The City by the Bay has both world-class art museums and an endless array of galleries with emerging artists whose names are worth learning. When the San Francisco Museum of Modern Art (SFMOMA) reopened last year, it was with 10 extra stories, nearly triple the gallery space and free admission on the ground-floor level. Now the first museum on the West Coast dedicated to modern and contemporary art is also one of the world’s biggest. Here are a few reasons to make a trip to see it.
Architecture and Design
Comprising works of modern and contemporary architecture, furniture, product and graphic design, SFMOMA’s architecture and design collection is widely considered one of the most significant in the United States. The collecting and programming strategy focuses on identifying and contextualizing transformative or game-changing design, especially software-integrated design and works that have changed the course of a discipline or introduced new social, economic or environmental relationships.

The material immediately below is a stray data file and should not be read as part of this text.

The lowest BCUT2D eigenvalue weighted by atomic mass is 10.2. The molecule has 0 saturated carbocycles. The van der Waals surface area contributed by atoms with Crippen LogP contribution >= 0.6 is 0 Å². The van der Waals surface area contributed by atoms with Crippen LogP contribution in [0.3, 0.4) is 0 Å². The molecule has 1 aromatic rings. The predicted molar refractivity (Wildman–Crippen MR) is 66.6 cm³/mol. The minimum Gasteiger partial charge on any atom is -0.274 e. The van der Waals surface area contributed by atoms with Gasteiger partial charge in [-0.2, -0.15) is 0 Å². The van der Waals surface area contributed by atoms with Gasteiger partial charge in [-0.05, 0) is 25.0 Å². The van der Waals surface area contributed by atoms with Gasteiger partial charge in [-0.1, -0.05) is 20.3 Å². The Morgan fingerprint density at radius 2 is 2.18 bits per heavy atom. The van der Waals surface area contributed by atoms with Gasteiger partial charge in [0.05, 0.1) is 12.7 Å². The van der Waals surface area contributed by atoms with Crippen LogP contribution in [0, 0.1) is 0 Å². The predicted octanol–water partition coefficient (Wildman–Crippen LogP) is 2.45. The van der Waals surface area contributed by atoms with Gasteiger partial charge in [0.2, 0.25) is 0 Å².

The media arts collection encompasses a diverse range of time-based media artworks, including video, film, slide, sound, computer-based and online projects as well as live performances. Reflecting the Bay Area’s tradition of technological innovation and forward thinking, SFMOMA is a leader in the presentation, collection and preservation of time-based media works. Dedicated galleries for media arts, located on the 7th floor, accommodate collection-based presentations and new special exhibitions.
Painting and Sculpture
As a cornerstone of SFMOMA’s identity since it opened its doors in 1935, the Department of Painting and Sculpture consistently engages with the art and artists of our time. Whether by supporting artists at early stages of their careers or by organizing major retrospectives and thematic exhibitions, the department is committed to fostering new ideas and approaches to modern and contemporary art. The collection includes paintings, sculptures and works on paper created from 1900 to the present day.
One of the first institutions to recognize photography as an art form, SFMOMA holds more than 17,000 works of photography dating from the advent of the medium in 1839 to today’s digital images. The new Pritzker Center for Photography, made possible by the Lisa and John Pritzker Family Fund, offers 15,000 square feet of gallery, study and interpretive space—the largest space in any U.S. art museum permanently dedicated to photography.
1. German Art after 1960: The Fisher Collection exhibition at SFMOMA; © Henrik Kam
2. Alexander Calder’s Untitled (1963) on view in the Evelyn and Walter Haas, Jr. Atrium at SFMOMA; photo © Iwan Baan
3. Contemporary galleries at SFMOMA; © Iwan Baan